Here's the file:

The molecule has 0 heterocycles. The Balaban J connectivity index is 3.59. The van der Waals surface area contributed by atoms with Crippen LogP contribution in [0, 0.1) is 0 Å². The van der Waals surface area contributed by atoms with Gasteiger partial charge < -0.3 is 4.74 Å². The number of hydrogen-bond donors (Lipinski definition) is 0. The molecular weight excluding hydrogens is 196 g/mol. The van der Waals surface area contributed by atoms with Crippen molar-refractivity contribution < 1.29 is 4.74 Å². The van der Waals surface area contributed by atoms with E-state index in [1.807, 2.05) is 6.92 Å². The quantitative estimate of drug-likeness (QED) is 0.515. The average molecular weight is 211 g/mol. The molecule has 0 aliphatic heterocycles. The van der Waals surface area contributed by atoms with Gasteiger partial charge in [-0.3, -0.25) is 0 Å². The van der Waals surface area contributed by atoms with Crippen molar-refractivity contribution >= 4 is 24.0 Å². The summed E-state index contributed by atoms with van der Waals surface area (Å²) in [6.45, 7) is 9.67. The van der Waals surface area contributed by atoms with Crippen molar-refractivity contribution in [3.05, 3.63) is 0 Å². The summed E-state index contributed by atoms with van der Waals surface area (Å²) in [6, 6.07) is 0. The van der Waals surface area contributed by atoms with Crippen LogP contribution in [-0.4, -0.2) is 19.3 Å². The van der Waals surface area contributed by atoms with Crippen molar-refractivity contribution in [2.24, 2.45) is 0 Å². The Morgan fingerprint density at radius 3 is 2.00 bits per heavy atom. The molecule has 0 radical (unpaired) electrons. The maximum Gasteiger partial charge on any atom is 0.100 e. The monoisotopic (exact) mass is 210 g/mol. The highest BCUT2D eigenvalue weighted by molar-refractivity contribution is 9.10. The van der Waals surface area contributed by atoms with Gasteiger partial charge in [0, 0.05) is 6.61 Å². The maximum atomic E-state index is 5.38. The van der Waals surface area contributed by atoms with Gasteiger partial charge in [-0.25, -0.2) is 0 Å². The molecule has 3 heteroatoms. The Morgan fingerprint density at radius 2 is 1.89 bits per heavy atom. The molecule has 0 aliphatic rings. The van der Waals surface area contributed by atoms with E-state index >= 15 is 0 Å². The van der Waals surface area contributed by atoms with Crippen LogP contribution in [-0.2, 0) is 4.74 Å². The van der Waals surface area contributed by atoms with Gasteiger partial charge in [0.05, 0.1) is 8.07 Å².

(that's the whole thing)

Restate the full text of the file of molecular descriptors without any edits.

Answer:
The molecule has 0 heterocycles. The Balaban J connectivity index is 3.59. The van der Waals surface area contributed by atoms with Crippen LogP contribution in [0, 0.1) is 0 Å². The van der Waals surface area contributed by atoms with Gasteiger partial charge < -0.3 is 4.74 Å². The number of hydrogen-bond donors (Lipinski definition) is 0. The molecular weight excluding hydrogens is 196 g/mol. The van der Waals surface area contributed by atoms with Crippen molar-refractivity contribution < 1.29 is 4.74 Å². The van der Waals surface area contributed by atoms with E-state index in [1.807, 2.05) is 6.92 Å². The quantitative estimate of drug-likeness (QED) is 0.515. The average molecular weight is 211 g/mol. The molecule has 0 aliphatic heterocycles. The van der Waals surface area contributed by atoms with Gasteiger partial charge in [-0.3, -0.25) is 0 Å². The van der Waals surface area contributed by atoms with Crippen molar-refractivity contribution >= 4 is 24.0 Å². The summed E-state index contributed by atoms with van der Waals surface area (Å²) in [6.45, 7) is 9.67. The van der Waals surface area contributed by atoms with Crippen molar-refractivity contribution in [3.05, 3.63) is 0 Å². The summed E-state index contributed by atoms with van der Waals surface area (Å²) in [6, 6.07) is 0. The van der Waals surface area contributed by atoms with Crippen LogP contribution in [-0.4, -0.2) is 19.3 Å². The van der Waals surface area contributed by atoms with Crippen molar-refractivity contribution in [2.24, 2.45) is 0 Å². The Morgan fingerprint density at radius 3 is 2.00 bits per heavy atom. The molecule has 0 radical (unpaired) electrons. The maximum Gasteiger partial charge on any atom is 0.100 e. The monoisotopic (exact) mass is 210 g/mol. The highest BCUT2D eigenvalue weighted by molar-refractivity contribution is 9.10. The van der Waals surface area contributed by atoms with Gasteiger partial charge in [0, 0.05) is 6.61 Å². The maximum atomic E-state index is 5.38. The van der Waals surface area contributed by atoms with Gasteiger partial charge in [-0.25, -0.2) is 0 Å². The molecule has 3 heteroatoms. The Morgan fingerprint density at radius 2 is 1.89 bits per heavy atom. The molecule has 0 aliphatic rings. The van der Waals surface area contributed by atoms with E-state index >= 15 is 0 Å². The van der Waals surface area contributed by atoms with Crippen LogP contribution in [-0.2, 0) is 4.74 Å². The van der Waals surface area contributed by atoms with Gasteiger partial charge in [0.05, 0.1) is 8.07 Å².